I can tell you as a long time student of Nebraska politics and football that it is a rare occasion when the two intersect. The most prominent mix of the two probably occurred when Richard Nixon visited the UNL campus in January 1971 to honor the Huskers for their first football national championship. Nixon’s recognition of the national championship was genuine since – like millions of other Americans – Nixon was a huge football fan. Nevertheless, Nixon’s visit to UNL did have a political purpose. He wanted to appear on a college campus during the Vietnam War without provoking a mass demonstration. As it turned out, aside from a couple of hecklers, Nixon received a warm welcome during this visit to Lincoln.
The most recent (and controversial) interaction between Nebraska politics and football occurred last week when three Nebraska football players knelt on the sidelines before the Northwestern game during the playing of the Star Spangled Banner. This gesture was cleared with Coach Mike Riley and the team before the game. Both the coaches and the players approved of this demonstration. “Michael approached me, wanted to talk to the team,” Riley said. “So we set a time this morning after one of our walkthroughs. He explained to the team. I didn’t know anybody else was going to do it, but that’s OK. This is obviously a choice that they have made for personal reasons. That’s the beautiful thing about the United States, that they can do that.”
At a subsequent press conference, Husker linebacker Michael Rose Ivey made an eloquent statement explaining what he and his two team mates were doing: “”As everyone is aware, this past Saturday before the game against Northwestern, DaiShon Neal, Mohamed Berry and myself kneeled in solidarity with Colin Kaepernick and many other athletes across the country — those professional and unprofessional who are standing together to use their various platforms to bring awareness about police brutality and the recent deaths of black men and women at the hands of police officers. While the anthem played, I prayed along with DaiShon and Mohamed. We asked God to watch over us and protect us, and to look down on this country with grace and mercy and to look down on all of us with grace and mercy.”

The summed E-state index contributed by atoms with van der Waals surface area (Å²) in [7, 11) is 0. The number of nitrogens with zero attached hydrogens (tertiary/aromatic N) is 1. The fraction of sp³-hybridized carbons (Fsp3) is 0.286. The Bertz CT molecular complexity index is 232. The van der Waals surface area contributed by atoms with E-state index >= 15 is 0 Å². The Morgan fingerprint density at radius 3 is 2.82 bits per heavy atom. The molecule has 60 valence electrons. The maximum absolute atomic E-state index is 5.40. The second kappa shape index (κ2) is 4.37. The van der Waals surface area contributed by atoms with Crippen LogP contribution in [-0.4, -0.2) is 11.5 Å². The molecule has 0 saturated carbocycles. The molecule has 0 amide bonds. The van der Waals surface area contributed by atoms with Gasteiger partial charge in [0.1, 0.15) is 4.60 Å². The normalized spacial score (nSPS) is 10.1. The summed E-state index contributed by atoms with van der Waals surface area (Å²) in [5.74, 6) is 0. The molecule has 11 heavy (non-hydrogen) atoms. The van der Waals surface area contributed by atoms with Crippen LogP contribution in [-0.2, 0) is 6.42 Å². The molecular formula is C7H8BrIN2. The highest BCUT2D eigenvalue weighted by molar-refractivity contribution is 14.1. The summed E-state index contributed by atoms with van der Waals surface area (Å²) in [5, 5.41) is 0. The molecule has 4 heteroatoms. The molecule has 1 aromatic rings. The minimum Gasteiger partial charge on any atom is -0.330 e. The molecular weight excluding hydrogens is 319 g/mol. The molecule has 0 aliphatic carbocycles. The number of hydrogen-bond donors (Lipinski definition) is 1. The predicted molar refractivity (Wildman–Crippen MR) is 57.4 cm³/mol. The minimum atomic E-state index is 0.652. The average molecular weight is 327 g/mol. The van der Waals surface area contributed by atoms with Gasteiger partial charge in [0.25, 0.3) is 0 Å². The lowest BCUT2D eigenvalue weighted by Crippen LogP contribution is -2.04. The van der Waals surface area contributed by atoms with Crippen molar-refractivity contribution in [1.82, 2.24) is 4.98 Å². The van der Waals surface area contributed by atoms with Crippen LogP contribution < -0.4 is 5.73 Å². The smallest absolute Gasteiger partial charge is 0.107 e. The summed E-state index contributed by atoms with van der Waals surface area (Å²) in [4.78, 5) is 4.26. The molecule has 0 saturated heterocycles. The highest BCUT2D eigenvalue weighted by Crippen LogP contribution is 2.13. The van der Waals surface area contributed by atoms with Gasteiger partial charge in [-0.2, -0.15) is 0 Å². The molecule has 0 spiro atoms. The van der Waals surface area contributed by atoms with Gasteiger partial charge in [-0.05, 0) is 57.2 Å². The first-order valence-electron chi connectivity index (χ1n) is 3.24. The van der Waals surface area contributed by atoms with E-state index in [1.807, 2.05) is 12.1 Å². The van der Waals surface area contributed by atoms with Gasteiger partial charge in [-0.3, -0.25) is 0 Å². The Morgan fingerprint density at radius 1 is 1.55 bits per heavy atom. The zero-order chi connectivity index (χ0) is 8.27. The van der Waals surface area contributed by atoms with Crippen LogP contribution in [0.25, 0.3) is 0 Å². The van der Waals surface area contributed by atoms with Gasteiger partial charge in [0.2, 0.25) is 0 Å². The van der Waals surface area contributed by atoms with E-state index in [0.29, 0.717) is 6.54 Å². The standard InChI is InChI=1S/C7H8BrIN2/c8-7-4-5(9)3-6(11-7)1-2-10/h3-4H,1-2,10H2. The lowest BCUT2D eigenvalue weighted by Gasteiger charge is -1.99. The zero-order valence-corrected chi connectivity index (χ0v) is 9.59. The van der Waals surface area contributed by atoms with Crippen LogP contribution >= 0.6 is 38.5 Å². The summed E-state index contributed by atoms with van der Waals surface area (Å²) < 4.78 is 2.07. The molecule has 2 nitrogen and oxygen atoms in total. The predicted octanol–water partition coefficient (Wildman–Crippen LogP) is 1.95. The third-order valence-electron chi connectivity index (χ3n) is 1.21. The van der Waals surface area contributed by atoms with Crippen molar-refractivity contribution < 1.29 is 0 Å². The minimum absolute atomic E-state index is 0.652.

Rose-Ivey went on to quote from the Bible and cited the likes of Martin Luther King and Mahatma Gandhi to explain their exercise of free speech. The Nebraska student athlete went on to say: “To make it clear, I am not anti-police, anti-military, nor anti-American. I love my country deeply and appreciate the freedoms it professes to afford me. I have traveled outside of the United States. I have seen how people live in other countries with my own eyes. And though I’ve endured hardships as a kid and didn’t grow up with the whole world in the palm of my hands, as a conscious being, I am able to recognize that there are people out there who are in a much worse position than I am.”
The reaction from the Nebraska GOP political establishment was swift, harsh and out of touch. Governor Pete Ricketts said that the actions of Michael Rose-Ivey, DaiShon Neal and Mohamed Barry were “disgraceful and disrespectful” to veterans who had died in combat. The Governor asserted that perhaps these three players could have found a different way to protest such as raising their fists. In response, Rose-Ivey requested a meeting with Ricketts and the Governor has agreed to meet with him later this month. One can only hope that it will be a productive meeting where some common ground can be found.